house prices were once almost universally seen as good news - and
for two thirds of households the comfort of an appreciating asset
certainly made it feel that way. But attitudes are
shifting. Two out of three people now think it would be
better if house prices stayed the same or even fell. Many
owner-occupiers are now worried that their children will not be
able to buy or find suitable housing for rent given the shortage of
Research published by
Shelter this week shows that they are right to worry. In more
than half of areas in England, fewer than one in ten of suitable
homes for sale are affordable to a first-time buyer family with one
child with an average income. In London fewer than one in ten
homes would be affordable in all but one of the Boroughs.
Shelter's approach was to take a snapshot of the housing market
by looking at all the homes advertised for sale on Zoopla on 13
August this year. They then calculated what proportion of
them in each council area could be bought by three types of
first-time buyer, assuming a mortgage advance of 80% of the
purchase price based on annual income multiplied by 3.33 - based on
current lending practice.
The research looked at three types of household: a couple with
one child, with one adult in full-time and the other in part-time
work; a single adult in full-time work, and a couple without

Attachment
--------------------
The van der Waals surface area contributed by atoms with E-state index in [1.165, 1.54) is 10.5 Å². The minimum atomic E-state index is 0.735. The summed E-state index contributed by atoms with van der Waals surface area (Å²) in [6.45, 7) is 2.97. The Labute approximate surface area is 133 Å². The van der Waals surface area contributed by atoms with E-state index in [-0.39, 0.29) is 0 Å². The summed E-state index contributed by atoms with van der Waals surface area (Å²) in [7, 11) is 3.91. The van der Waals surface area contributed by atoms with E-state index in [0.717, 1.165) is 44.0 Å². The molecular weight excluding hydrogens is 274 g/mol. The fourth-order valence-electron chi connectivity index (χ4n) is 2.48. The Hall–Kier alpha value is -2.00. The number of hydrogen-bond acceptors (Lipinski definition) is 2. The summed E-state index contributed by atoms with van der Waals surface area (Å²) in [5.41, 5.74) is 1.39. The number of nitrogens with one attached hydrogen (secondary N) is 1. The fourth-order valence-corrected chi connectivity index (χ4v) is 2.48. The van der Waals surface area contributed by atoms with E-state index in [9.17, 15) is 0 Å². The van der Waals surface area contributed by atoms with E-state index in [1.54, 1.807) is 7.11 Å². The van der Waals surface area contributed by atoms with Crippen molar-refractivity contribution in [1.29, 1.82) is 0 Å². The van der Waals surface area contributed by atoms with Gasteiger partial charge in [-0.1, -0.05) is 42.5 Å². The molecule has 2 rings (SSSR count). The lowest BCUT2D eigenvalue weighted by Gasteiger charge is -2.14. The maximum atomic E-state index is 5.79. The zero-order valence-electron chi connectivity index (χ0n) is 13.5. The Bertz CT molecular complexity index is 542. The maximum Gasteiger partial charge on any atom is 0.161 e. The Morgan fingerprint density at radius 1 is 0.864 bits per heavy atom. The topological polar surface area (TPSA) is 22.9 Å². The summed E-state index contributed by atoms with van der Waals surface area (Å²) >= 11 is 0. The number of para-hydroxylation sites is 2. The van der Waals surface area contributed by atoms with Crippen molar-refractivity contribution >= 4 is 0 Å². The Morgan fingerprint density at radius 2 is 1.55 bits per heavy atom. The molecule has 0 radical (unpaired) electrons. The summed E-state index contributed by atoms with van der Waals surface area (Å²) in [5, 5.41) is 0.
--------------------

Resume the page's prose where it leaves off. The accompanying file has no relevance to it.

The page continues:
children, both in full-time work. Each was assumed to be on
median earnings for 22-29 year-olds in their area.
Predictably, the results were best for two-earner couples with
no children. In most of the country they would qualify for a
mortgage on a fair proportion of the homes for sale - provided they
had managed to accumulate a 20% deposit from somewhere. But
not in London or the South East. In more than half of London
boroughs and over a quarter of South-Eastern districts fewer than
one in ten available properties would have been within their
For a couple with one child things were much worse. On the
assumption that they would need a property with at least two
bedrooms, they could afford fewer than one in ten of the homes
available in 55% of areas, including all but one of the London
boroughs and over 80% of the South East and South West. Only
in the North East was there no district where less than one in ten
homes were affordable.
But a single person seeking their first home faces the worst
situation of all. Needing no more than one bedroom is not
enough to compensate for having to rely on just one income.
Fewer than one in ten available properties are affordable to such a
buyer in 82% of areas, including all of London and more than 95% of
the South East and East regions.
Bear in mind that these are estimates for households on average
incomes - not the poorest by any means. This research
provides new and important evidence to bolster the case for action
by central and local government to ensure the provision of more